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IOC calms Olympic concern amid North Korea tension

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LAUSANNE, Switzerland (AP) — With France’s sports minister raising questions about security, the IOC is trying to calm concern about the PyeongChang Winter Olympics.

The International Olympic Committee said Friday it has been in close contact with the United Nations and the “heads of government concerned.”

IOC President Thomas Bach met with China President Xi Jinping in Tianjin last month and with South Korea President Moon Jae-in at the U.N. in New York.

“In none of the discussions, has anybody expressed any doubt” about the Winter Games, the IOC said in a statement.

Tensions fueled by North Korea’s missile testing rose this week after U.S. President Donald Trump used his U.N. General Assembly speech to threaten the country’s destruction. North Korean leader Kim Jong Un described Trump as “deranged.”

France’s sports minister, Laura Flessel, suggested on Thursday its team could stay home if its security could not be assured in South Korea.

“Athletes’ safety and security are of course a primary concern for the IOC,” the Olympic body said.

U.S. Olympic Committee CEO Scott Blackmun said “we will continue to work with our State Department and local organizers to ensure that our athletes, and our entire delegation, are safe.” He added that the USOC is confident South Korean organizers would deliver a “great Games.”

Olympic officials in winter sports hubs like Austria, Denmark and Sweden said Friday it was too early to doubt participation in PyeongChang, where the games open Feb. 9.

“We feel safe,” Peter Reinebo of Sweden’s Olympic Committee said, adding that a decision to stay away would require an “international decision from the United Nations and a strong warning from Swedish authorities.”

“But such things do not exist today. We are completely focused on going and taking part,” Reinebo said.

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MORE: South Korea president calls for North Korea at PyeongChang Olympics

Team USA Opening Ceremony uniforms have heaters

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The U.S. Olympic team uniforms for the PyeongChang Opening Ceremony contain heating components that will last up to 11 hours.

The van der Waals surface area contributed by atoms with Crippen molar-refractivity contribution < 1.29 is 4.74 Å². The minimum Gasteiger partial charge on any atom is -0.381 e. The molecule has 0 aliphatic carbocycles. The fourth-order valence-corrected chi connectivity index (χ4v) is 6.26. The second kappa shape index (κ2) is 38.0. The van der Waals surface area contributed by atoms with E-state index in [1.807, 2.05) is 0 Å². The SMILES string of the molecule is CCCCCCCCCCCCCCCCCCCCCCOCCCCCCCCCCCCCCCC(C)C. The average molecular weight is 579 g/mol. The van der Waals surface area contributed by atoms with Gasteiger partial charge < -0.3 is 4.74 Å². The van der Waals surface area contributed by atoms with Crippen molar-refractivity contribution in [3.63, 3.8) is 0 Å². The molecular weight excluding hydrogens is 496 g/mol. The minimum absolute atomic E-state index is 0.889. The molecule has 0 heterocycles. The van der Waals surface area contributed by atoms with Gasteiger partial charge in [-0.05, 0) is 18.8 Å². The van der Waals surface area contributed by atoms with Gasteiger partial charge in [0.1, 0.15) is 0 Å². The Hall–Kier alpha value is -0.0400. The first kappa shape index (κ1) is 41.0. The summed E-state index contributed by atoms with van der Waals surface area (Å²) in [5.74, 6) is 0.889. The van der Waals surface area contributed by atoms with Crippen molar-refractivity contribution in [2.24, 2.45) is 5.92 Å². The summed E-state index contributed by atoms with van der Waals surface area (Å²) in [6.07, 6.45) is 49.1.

Ice dancers Maia Shibutani and Alex Shibutani and bobsledder Aja Evans wore the uniforms on TODAY on Monday.

The heat technology will come in handy.

The PyeongChang Opening Ceremony on Feb. 9 (live streaming on NBCOlympics.com and the NBC Sports app) will be in an outdoor stadium, likely in below-freezing temperatures.

From USA Today:

“The athletes can set the temperature (there are three settings) via their cellphones. The heat can last up to five hours on the high setting and 11 hours on the low setting, fully charged.”

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MORE: PyeongChang Olympic schedule daily highlights

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Jamaica misses Olympic men’s bobsled by one spot

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The only Jamaican bobsled team in PyeongChang will be its women’s bobsled team.

Jamaica missed qualifying a two-man bobsled team for the Olympics by one spot in rankings finalized last week.

Jamaica still had a chance to sneak into the 30-sled Olympic field if one of the qualified nations declined a spot, but that didn’t happen.

The International Bobsled and Skeleton Federation made it official Monday, publishing the Olympic fields for each event.

At least one Jamaican men’s sled competed in every Olympics from 1988 through 2002, then again in 2014.

Sochi driver Winston Watts retired, but a new team was formed in this Olympic cycle that included former Green Bay Packers and Cincinnati Bengals running back Michael Blair.

New driver Seldwyn Morgan competed on the lower-level North American Cup the last three seasons with a top finish of seventh.

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MORE: Would Usain Bolt make a good bobsledder?